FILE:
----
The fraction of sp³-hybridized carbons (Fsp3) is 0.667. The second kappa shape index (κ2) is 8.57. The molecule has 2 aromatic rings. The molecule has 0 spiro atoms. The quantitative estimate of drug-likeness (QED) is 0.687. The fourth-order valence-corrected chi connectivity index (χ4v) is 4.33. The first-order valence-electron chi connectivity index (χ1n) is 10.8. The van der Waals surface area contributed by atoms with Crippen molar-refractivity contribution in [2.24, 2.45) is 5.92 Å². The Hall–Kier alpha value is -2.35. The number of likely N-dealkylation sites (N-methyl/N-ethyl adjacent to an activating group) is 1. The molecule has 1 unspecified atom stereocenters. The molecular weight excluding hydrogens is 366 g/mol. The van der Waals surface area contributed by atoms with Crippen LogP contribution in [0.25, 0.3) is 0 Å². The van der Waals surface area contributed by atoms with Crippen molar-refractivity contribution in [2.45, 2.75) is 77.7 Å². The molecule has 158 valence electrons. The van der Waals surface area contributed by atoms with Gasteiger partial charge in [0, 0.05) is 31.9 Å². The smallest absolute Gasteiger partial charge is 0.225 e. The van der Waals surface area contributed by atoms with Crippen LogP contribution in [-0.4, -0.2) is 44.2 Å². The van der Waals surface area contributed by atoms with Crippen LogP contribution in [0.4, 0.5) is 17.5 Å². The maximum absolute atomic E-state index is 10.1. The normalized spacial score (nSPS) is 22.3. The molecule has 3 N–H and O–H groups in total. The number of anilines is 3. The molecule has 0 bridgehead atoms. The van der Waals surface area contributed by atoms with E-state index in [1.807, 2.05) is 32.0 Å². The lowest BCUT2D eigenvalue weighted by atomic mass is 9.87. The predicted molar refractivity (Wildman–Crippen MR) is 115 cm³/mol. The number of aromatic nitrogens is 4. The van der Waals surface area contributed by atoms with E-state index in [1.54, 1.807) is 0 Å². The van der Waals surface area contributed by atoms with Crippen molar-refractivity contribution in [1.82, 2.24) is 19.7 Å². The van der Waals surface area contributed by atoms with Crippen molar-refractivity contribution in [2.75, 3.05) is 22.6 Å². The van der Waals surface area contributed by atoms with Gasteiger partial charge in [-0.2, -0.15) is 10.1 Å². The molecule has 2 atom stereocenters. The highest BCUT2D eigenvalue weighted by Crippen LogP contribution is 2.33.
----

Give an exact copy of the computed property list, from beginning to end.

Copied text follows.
The fraction of sp³-hybridized carbons (Fsp3) is 0.667. The second kappa shape index (κ2) is 8.57. The molecule has 2 aromatic rings. The molecule has 0 spiro atoms. The quantitative estimate of drug-likeness (QED) is 0.687. The fourth-order valence-corrected chi connectivity index (χ4v) is 4.33. The first-order valence-electron chi connectivity index (χ1n) is 10.8. The van der Waals surface area contributed by atoms with Crippen molar-refractivity contribution in [2.24, 2.45) is 5.92 Å². The Hall–Kier alpha value is -2.35. The number of likely N-dealkylation sites (N-methyl/N-ethyl adjacent to an activating group) is 1. The molecule has 1 unspecified atom stereocenters. The molecular weight excluding hydrogens is 366 g/mol. The van der Waals surface area contributed by atoms with Crippen LogP contribution in [0.25, 0.3) is 0 Å². The van der Waals surface area contributed by atoms with Crippen molar-refractivity contribution in [2.45, 2.75) is 77.7 Å². The molecule has 158 valence electrons. The van der Waals surface area contributed by atoms with Gasteiger partial charge in [0, 0.05) is 31.9 Å². The smallest absolute Gasteiger partial charge is 0.225 e. The van der Waals surface area contributed by atoms with Crippen LogP contribution in [-0.4, -0.2) is 44.2 Å². The van der Waals surface area contributed by atoms with Crippen LogP contribution in [0.4, 0.5) is 17.5 Å². The maximum absolute atomic E-state index is 10.1. The normalized spacial score (nSPS) is 22.3. The molecule has 3 N–H and O–H groups in total. The number of anilines is 3. The molecule has 0 bridgehead atoms. The van der Waals surface area contributed by atoms with E-state index in [1.807, 2.05) is 32.0 Å². The lowest BCUT2D eigenvalue weighted by atomic mass is 9.87. The predicted molar refractivity (Wildman–Crippen MR) is 115 cm³/mol. The number of aromatic nitrogens is 4. The van der Waals surface area contributed by atoms with E-state index in [1.54, 1.807) is 0 Å². The van der Waals surface area contributed by atoms with Crippen molar-refractivity contribution in [1.82, 2.24) is 19.7 Å². The van der Waals surface area contributed by atoms with Crippen molar-refractivity contribution in [2.75, 3.05) is 22.6 Å². The van der Waals surface area contributed by atoms with Gasteiger partial charge in [-0.2, -0.15) is 10.1 Å². The molecule has 2 atom stereocenters. The highest BCUT2D eigenvalue weighted by Crippen LogP contribution is 2.33.